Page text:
I have no memory of where the recipe came from, nor its name. (For amusement's sake, if any of you know either, please tell me.) More importantly, I'm not sure that the intervening decades of home kitchen experience has taught me anything useful to control the filling of the boned bird any better. I have seen recipes for some ballotines where the fillings are assembled into a package outside the meat which is going to furnish the "wrapper," and then the meat (goose neck, bird skin, whatever) is then sewn around the filling, but they've been recipes where the wrapping has been pretty thin. Maybe even with the meat, legs, and wings attached to the skin, that would have been the better strategy, instead of just trying to "butter" one layer on the previous one inside the Tunnel of Doom, and hoping that the whole thing would miraculously come together at the end. It didn't.

Paul

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Christmas pudding -- six months of work (albeit light work for the first 5.75 months). All to say on Xmas day, "All that, for this?"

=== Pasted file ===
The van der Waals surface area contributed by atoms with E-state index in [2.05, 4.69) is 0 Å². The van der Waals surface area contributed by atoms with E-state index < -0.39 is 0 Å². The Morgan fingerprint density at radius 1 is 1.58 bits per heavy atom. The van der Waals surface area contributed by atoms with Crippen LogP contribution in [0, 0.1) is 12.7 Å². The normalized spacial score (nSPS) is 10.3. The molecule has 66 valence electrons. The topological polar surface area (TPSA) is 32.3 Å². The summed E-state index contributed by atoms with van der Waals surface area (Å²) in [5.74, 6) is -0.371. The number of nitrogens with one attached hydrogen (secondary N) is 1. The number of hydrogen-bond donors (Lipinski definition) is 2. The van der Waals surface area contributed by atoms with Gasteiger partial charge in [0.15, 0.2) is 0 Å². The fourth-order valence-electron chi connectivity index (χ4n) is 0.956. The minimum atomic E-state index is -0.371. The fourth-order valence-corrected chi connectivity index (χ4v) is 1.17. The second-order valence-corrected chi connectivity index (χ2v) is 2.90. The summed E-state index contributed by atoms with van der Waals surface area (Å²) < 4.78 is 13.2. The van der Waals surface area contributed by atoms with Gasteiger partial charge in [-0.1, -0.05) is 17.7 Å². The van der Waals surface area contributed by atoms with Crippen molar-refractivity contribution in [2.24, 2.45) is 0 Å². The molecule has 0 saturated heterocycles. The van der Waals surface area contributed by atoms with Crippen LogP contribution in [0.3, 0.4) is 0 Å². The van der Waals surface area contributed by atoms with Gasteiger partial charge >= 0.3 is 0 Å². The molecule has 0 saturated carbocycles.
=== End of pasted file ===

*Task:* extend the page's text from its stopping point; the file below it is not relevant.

Who cares how time advances? I am drinking ale today. -- Edgar Allan Poe

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I smoked a 16 lb pork shoulder over night, by myself, on a webber kettle grill. It took around 18 hours. I had maybe 20 people over the next day for bbq. I also smoked 2 chickens, and a large variety of sides I did myself. I was awake for around 36 hours. I couldn't wait for everybody to leave.

This is why God invented beer.

Chris Amirault

eG Ethics Signatory

Sir Luscious got gator belts and patty melts

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I really can't compete with some of these wonderful stories, but my teeth are still ringing from my last cooking experiment.

This gorgeous looking dessert popped up on Australian Masterchef a few weeks ago. It was suitably hyped - created by Australia's top pastry chef etc etc - and despite the theatrical excitement of the episode all I wanted to know was what the thing tasted like. I still think it looks divine. On the TV it was completed by a 19 year-old amateur in 1 hour 45 minutes, so I figured it couldn't be that hard to make. I had most of the ingredients in the cupboard so I bought the rest and decided to give it a go.